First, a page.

I received this comment from a friend of mine about Cpl Houssoun and what could happen in his case and others like it.
Hey Marcus, maybe you can answer this.
I was looking at the UCMJ, and under subchapter 10, Section 885 Article 85, paragraph c, it says that desertion is “punished, if the offense is committed in time of war, by death or such other punishment as a court-martial may direct.”
Does this mean that the Courts-Martial judge has no other guidelines as to sentencing? I mean, if he is found guilty, the CM judge could give him one day in the brig if he wanted to, the way this is written.
Maybe I’m missing something, but is this kind of latitude a common thing? Or am I just missing something?
Before I start answering the question and talking about the legal side of the military, I must explain that I am by no means an expert in this field. I am not a legal clerk, but I do have a little experience from working in the admin center where things like this are dealt with in cooperation with the legal shops. However, I am fairly confident that I am providing accurate information.
We’ll look at the desertion charge first. The charge could carry the death penalty, but it must have happened during a time of war. Every politician in Washington and the military is using the term war for the operations currently underway in the Middle East. While this is basically a war, it is not technically. For this to be a war and the desertion charge carry the death penalty, Congress must have declared war. There has not been an official declaration of war at this point in time. Therefor, Cpl Hassoun will not face the death penalty.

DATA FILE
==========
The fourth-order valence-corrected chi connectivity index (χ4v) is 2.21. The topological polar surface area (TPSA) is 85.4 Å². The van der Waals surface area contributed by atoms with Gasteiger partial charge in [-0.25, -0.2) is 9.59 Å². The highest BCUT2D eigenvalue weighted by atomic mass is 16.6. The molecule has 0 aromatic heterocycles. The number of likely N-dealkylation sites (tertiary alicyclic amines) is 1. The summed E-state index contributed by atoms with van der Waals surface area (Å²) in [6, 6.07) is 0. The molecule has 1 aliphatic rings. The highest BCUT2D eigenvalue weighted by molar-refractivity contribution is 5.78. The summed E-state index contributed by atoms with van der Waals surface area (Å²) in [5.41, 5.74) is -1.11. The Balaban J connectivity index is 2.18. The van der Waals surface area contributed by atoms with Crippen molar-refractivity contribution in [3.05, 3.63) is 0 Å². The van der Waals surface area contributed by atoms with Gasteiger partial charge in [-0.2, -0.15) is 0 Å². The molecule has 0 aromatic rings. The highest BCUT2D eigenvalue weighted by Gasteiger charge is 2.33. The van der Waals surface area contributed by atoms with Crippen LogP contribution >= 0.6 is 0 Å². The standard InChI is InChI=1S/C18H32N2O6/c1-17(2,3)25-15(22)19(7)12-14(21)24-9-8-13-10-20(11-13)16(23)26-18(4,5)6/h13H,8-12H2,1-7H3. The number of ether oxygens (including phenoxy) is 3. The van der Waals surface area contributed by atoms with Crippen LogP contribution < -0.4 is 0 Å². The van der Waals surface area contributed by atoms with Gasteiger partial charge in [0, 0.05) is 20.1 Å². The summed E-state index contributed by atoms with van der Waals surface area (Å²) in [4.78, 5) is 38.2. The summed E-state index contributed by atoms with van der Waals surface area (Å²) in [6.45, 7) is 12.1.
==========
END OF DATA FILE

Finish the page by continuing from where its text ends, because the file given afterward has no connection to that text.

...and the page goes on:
Now to answer your question. The presiding authority does have quite a bit of lead way when a sentence is issued, but they do have guidelines to follow based on the type of court-martial. Here is the quick and dirty on the types of court-martial and the punishments.
- The maximum punishment a summary court-martial may award is: confinement for 30 days, forfeiture of two-thirds pay for one month, and reduction to the lowest pay grade (E-1).
- In the case where the accused is above the fourth enlisted pay grade, a summary court-martial may not adjudge confinement, hard labor without confinement, or reduction except to the next lowest pay grade.
- The maximum punishment a special court-martial may adjudge is: confinement for 12 months, forfeiture of two-thirds pay for 12 months, reduction to the lowest pay grade (E-1), and a bad conduct discharge.
- A general court-martial may adjudge any sentence authorized by the Manual for Courts-Martial for the offenses that the accused is found to have committed.
As you can see with a General Courts-Martial, there is a very wide variety of penalties for crimes committed. Brig time, reduction, forfeiture of pay and allowances, and discharge are some of the standard punishments that can also be awarded at other types of courts-martial. In the case of a General Courts-Martial, a guilty party can face the death penalty for desertion during a time of war or for treason. It is also worthy to note that a courts-martial conviction can make you a felon in the civilian world as well.
The specific question asked above of one day brig time is possible, but very unlikely, especially for the gravity of a desertion charge. You can get a month in the brig for repeated or extended amounts of unauthorized absence or for popping on a drug test.
The penalty I can see being imposed upon Cpl Hassoun is reduction, multiple years of brig time, reduction to E-1, and a bad conduct discharge.
If there are any further questions from any reader, please feel free to comment or send me an email.